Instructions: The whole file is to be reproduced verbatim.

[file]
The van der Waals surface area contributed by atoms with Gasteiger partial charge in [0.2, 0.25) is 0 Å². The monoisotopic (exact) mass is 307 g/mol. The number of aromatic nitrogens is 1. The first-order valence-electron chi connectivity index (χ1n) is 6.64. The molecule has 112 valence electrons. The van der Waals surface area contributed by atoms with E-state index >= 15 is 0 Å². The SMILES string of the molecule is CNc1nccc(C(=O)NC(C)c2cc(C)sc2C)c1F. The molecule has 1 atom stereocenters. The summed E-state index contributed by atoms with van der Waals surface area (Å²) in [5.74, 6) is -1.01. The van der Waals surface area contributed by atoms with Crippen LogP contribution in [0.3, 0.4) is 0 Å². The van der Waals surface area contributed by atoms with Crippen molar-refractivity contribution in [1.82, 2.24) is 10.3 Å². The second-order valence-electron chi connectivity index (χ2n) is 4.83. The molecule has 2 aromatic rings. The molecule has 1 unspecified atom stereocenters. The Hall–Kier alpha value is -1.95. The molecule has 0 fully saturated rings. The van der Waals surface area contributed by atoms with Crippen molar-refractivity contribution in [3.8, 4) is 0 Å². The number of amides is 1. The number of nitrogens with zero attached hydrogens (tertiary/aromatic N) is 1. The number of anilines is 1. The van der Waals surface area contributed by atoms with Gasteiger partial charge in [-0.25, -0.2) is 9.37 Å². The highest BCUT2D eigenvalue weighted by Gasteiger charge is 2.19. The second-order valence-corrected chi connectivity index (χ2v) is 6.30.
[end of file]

The van der Waals surface area contributed by atoms with Gasteiger partial charge in [0.2, 0.25) is 0 Å². The monoisotopic (exact) mass is 307 g/mol. The number of aromatic nitrogens is 1. The first-order valence-electron chi connectivity index (χ1n) is 6.64. The molecule has 112 valence electrons. The van der Waals surface area contributed by atoms with E-state index >= 15 is 0 Å². The SMILES string of the molecule is CNc1nccc(C(=O)NC(C)c2cc(C)sc2C)c1F. The molecule has 1 atom stereocenters. The summed E-state index contributed by atoms with van der Waals surface area (Å²) in [5.74, 6) is -1.01. The van der Waals surface area contributed by atoms with Crippen LogP contribution in [0.3, 0.4) is 0 Å². The van der Waals surface area contributed by atoms with Crippen molar-refractivity contribution in [1.82, 2.24) is 10.3 Å². The second-order valence-electron chi connectivity index (χ2n) is 4.83. The molecule has 2 aromatic rings. The molecule has 1 unspecified atom stereocenters. The Hall–Kier alpha value is -1.95. The molecule has 0 fully saturated rings. The van der Waals surface area contributed by atoms with Crippen molar-refractivity contribution in [3.8, 4) is 0 Å². The number of amides is 1. The number of nitrogens with zero attached hydrogens (tertiary/aromatic N) is 1. The number of anilines is 1. The van der Waals surface area contributed by atoms with Gasteiger partial charge in [-0.25, -0.2) is 9.37 Å². The highest BCUT2D eigenvalue weighted by Gasteiger charge is 2.19. The second-order valence-corrected chi connectivity index (χ2v) is 6.30.